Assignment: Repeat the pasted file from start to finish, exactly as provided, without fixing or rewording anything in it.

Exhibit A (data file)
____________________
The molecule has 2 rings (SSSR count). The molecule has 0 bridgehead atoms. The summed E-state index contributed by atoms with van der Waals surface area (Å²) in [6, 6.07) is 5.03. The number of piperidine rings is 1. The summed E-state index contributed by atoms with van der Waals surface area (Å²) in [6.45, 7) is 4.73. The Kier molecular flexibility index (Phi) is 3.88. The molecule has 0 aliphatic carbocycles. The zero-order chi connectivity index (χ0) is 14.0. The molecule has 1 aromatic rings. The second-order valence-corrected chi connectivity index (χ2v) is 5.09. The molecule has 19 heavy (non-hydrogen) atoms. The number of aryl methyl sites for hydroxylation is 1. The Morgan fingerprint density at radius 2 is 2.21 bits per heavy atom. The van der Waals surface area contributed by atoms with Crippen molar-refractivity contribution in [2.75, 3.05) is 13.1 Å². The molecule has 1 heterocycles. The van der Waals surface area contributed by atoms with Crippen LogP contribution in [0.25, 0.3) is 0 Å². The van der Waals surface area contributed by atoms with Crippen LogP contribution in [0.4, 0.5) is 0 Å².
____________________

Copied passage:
The molecule has 2 rings (SSSR count). The molecule has 0 bridgehead atoms. The summed E-state index contributed by atoms with van der Waals surface area (Å²) in [6, 6.07) is 5.03. The number of piperidine rings is 1. The summed E-state index contributed by atoms with van der Waals surface area (Å²) in [6.45, 7) is 4.73. The Kier molecular flexibility index (Phi) is 3.88. The molecule has 0 aliphatic carbocycles. The zero-order chi connectivity index (χ0) is 14.0. The molecule has 1 aromatic rings. The second-order valence-corrected chi connectivity index (χ2v) is 5.09. The molecule has 19 heavy (non-hydrogen) atoms. The number of aryl methyl sites for hydroxylation is 1. The Morgan fingerprint density at radius 2 is 2.21 bits per heavy atom. The van der Waals surface area contributed by atoms with Crippen molar-refractivity contribution in [2.75, 3.05) is 13.1 Å². The molecule has 1 heterocycles. The van der Waals surface area contributed by atoms with Crippen LogP contribution in [0.25, 0.3) is 0 Å². The van der Waals surface area contributed by atoms with Crippen LogP contribution in [0.4, 0.5) is 0 Å².